The film is also a meditation of the effects of war on the individual. Gunpei and Marlow become good friends once they are isolated from the world. On Skull Island, the war of their societies no longer dictates their actions. The film's attitude towards war is best exemplified by the death of Cole. Tired of running from skullcrawlers, Cole decides to sacrifice himself to take down Ramarak, walking towards it with armed grenades. Instead of eating him, it smashes him with its tail, killing him when he impacts a cliff, when his grenades go off. His sacrifice, which he had hoped would save his comrades, is useless.

I'm going to sacrifice myse---oh crap

Kong is, literally a reflection of what people bring with them. He is seen as a god and protector by the people who live near him, the Iwi. Colonel Packard sees him as a threat that must be destroyed, even after Kong’s relative benevolence is explained. But Kong destroyed Packard’s helicopters, and he has to pay for that. The film moves us from being hostile to Kong to being sympathetic to him, and Packard goes from being sympathetic to the enemy. Director Jordan Vogt-Roberts hammers that point home with a repeated image: a figure standing against a bright light in the darkness, fists clenched. At the beginning of the film, the figure is Kong. Toward the end, it’s Packard.

Packard reflects Kong's stance two pictures up

This also means that Kong: Skull Island has a very different approach to the military than other kaiju films. Very often, the powerful military commanders are front and center of a kaiju film, as they watch their plans unravel as the kaiju proves difficult to kill. But where Ishiro Honda played the military purely for show, and the 1998 Godzilla played them for expendable chumps, this film shows us the humanity of the soldiers. Chapman is writing letters to his son, and the other soldiers razz him for it. These are very human characters, and their lives are on the line when the kaiju attacks. Or is attacked. Kaiju film characters have previously been military men, for example Ford Brody in 2014 Godzilla, but he didn't spend much screen time with his unit. The relationships, in their complexity, are showcased here. Mills, Cole, Sivko, and Reles support each other, mock each other, and express doubts about Colonel Packard's orders, even as they carry them out. Edit: I had forgotten that this is literally the approach of Monsters: Dark Continent. However, I will say that the character development is significantly better in Kong: Skull Island. The unit in Monsters: Dark Continent are also significantly more on edge. But the cast in Kong: Skull Island us much more interesting.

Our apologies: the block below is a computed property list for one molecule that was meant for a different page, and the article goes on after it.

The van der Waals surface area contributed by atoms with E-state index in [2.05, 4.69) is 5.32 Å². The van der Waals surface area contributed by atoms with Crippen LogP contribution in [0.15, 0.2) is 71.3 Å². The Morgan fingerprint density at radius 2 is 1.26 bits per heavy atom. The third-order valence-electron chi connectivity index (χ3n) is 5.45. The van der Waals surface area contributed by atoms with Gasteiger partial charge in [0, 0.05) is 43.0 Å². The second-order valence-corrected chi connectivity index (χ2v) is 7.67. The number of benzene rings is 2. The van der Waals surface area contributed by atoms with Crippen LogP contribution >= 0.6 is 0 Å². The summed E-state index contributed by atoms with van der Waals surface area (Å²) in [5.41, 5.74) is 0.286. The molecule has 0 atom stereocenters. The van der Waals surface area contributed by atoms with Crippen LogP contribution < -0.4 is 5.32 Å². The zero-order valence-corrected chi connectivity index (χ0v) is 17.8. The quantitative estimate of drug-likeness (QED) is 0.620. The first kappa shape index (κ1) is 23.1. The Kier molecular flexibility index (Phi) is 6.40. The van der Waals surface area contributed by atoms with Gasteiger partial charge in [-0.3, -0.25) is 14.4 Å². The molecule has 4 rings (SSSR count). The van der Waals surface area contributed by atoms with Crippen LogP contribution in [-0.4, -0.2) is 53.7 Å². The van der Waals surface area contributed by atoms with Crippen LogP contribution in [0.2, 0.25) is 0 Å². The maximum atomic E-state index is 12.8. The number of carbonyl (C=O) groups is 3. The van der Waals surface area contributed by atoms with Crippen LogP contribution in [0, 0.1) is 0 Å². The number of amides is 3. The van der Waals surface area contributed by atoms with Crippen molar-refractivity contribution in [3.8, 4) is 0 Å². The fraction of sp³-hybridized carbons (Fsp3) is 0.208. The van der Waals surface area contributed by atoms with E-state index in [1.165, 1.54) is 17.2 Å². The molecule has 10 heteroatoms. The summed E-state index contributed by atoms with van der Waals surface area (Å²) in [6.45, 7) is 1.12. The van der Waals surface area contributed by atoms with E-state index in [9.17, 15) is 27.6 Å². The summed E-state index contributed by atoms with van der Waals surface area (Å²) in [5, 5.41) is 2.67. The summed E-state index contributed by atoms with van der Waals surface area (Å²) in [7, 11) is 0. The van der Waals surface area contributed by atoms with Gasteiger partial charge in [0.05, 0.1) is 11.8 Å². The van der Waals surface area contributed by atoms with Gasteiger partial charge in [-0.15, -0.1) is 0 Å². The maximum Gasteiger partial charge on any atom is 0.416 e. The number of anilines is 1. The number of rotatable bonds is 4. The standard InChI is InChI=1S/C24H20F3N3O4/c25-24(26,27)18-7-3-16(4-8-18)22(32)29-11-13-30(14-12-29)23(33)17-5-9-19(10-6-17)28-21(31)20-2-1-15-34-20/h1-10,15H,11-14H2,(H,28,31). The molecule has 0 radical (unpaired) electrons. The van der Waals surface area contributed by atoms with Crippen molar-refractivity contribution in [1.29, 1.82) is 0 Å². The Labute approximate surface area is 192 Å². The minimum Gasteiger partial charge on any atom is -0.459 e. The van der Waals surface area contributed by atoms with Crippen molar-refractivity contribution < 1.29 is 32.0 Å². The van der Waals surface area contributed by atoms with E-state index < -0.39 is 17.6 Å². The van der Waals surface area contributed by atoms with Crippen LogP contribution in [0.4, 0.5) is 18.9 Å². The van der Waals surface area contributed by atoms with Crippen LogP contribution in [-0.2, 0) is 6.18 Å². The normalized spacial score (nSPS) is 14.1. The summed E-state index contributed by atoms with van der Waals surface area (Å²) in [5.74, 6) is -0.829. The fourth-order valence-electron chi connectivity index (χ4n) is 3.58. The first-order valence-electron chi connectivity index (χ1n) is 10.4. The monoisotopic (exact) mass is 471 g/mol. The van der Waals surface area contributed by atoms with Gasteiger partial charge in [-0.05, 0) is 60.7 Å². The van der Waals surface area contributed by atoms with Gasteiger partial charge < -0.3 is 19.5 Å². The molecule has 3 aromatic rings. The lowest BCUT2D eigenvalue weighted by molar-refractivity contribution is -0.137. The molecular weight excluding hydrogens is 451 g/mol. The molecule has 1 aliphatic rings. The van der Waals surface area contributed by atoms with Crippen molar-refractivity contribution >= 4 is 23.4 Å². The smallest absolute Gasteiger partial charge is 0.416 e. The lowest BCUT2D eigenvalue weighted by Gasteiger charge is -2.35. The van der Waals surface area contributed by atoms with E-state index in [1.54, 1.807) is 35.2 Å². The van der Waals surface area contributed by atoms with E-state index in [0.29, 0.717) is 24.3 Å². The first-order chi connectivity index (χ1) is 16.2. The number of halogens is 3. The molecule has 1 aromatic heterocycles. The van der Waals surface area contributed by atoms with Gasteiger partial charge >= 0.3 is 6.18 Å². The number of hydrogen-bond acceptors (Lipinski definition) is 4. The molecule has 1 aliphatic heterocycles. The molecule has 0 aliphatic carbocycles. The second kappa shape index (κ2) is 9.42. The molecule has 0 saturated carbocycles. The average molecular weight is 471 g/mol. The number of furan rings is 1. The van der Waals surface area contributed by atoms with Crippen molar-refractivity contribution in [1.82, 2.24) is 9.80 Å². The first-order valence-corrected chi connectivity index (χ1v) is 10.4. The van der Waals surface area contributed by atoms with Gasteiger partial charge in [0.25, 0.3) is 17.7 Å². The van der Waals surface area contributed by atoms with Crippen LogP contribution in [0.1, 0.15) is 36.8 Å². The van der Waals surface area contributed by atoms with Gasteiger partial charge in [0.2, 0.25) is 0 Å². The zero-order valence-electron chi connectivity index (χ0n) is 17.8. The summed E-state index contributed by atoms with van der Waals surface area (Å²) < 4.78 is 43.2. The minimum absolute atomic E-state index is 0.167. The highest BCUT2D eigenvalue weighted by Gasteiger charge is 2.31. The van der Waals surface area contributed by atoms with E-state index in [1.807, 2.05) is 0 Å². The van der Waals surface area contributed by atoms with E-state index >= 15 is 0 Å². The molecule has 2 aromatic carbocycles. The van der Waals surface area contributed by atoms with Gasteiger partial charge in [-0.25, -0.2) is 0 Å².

Kong initially attacks the expedition because the military is doing what they are told: deploying Monarch's seismic explosives, which were intended to bring whatever kaiju lived there to the surface. The helicopters are armed, so the mission is definitely to eliminate it. This is why Kong gets stirred up, and why lives are lost. The military is caught in the middle, obeying orders and taking the consequences and losses for those actions. So there's a fair amount of nuance in the film's approach to the military, which, again, stands in very stark contrast to the way they were treated in the 1998 Godzilla

how to piss off Kong